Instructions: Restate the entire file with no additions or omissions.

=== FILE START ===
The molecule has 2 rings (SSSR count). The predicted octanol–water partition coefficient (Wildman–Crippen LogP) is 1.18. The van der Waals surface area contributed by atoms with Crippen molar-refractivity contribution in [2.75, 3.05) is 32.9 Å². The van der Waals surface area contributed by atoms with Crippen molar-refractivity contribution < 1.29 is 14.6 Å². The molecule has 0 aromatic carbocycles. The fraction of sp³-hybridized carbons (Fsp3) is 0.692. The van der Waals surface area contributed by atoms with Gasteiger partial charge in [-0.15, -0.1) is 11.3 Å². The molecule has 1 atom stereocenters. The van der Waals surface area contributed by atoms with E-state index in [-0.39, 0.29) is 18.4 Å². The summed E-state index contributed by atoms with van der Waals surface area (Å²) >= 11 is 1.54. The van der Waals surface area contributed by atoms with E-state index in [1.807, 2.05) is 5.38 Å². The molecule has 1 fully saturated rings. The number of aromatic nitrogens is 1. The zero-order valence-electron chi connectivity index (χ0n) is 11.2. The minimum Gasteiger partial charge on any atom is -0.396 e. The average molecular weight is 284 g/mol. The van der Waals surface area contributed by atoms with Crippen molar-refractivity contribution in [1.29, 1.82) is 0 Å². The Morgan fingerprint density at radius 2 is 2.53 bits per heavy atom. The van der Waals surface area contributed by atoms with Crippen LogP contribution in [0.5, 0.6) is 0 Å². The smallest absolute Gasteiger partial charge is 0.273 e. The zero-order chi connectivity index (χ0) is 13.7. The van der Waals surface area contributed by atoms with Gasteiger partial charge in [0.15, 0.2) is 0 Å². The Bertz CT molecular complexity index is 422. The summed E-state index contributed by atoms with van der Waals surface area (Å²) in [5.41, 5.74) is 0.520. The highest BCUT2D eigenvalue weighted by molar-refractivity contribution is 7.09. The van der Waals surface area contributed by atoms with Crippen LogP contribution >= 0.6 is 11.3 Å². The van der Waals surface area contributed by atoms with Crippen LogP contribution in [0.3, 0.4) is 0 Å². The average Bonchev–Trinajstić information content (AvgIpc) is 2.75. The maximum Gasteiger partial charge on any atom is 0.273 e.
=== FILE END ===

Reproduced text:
The molecule has 2 rings (SSSR count). The predicted octanol–water partition coefficient (Wildman–Crippen LogP) is 1.18. The van der Waals surface area contributed by atoms with Crippen molar-refractivity contribution in [2.75, 3.05) is 32.9 Å². The van der Waals surface area contributed by atoms with Crippen molar-refractivity contribution < 1.29 is 14.6 Å². The molecule has 0 aromatic carbocycles. The fraction of sp³-hybridized carbons (Fsp3) is 0.692. The van der Waals surface area contributed by atoms with Gasteiger partial charge in [-0.15, -0.1) is 11.3 Å². The molecule has 1 atom stereocenters. The van der Waals surface area contributed by atoms with E-state index in [-0.39, 0.29) is 18.4 Å². The summed E-state index contributed by atoms with van der Waals surface area (Å²) >= 11 is 1.54. The van der Waals surface area contributed by atoms with E-state index in [1.807, 2.05) is 5.38 Å². The molecule has 1 fully saturated rings. The number of aromatic nitrogens is 1. The zero-order valence-electron chi connectivity index (χ0n) is 11.2. The minimum Gasteiger partial charge on any atom is -0.396 e. The average molecular weight is 284 g/mol. The van der Waals surface area contributed by atoms with Crippen molar-refractivity contribution in [1.29, 1.82) is 0 Å². The Morgan fingerprint density at radius 2 is 2.53 bits per heavy atom. The van der Waals surface area contributed by atoms with Crippen LogP contribution in [0.5, 0.6) is 0 Å². The smallest absolute Gasteiger partial charge is 0.273 e. The zero-order chi connectivity index (χ0) is 13.7. The van der Waals surface area contributed by atoms with Gasteiger partial charge in [0.15, 0.2) is 0 Å². The Bertz CT molecular complexity index is 422. The summed E-state index contributed by atoms with van der Waals surface area (Å²) in [5.41, 5.74) is 0.520. The highest BCUT2D eigenvalue weighted by molar-refractivity contribution is 7.09. The van der Waals surface area contributed by atoms with Crippen LogP contribution >= 0.6 is 11.3 Å². The van der Waals surface area contributed by atoms with Crippen LogP contribution in [0.3, 0.4) is 0 Å². The average Bonchev–Trinajstić information content (AvgIpc) is 2.75. The maximum Gasteiger partial charge on any atom is 0.273 e.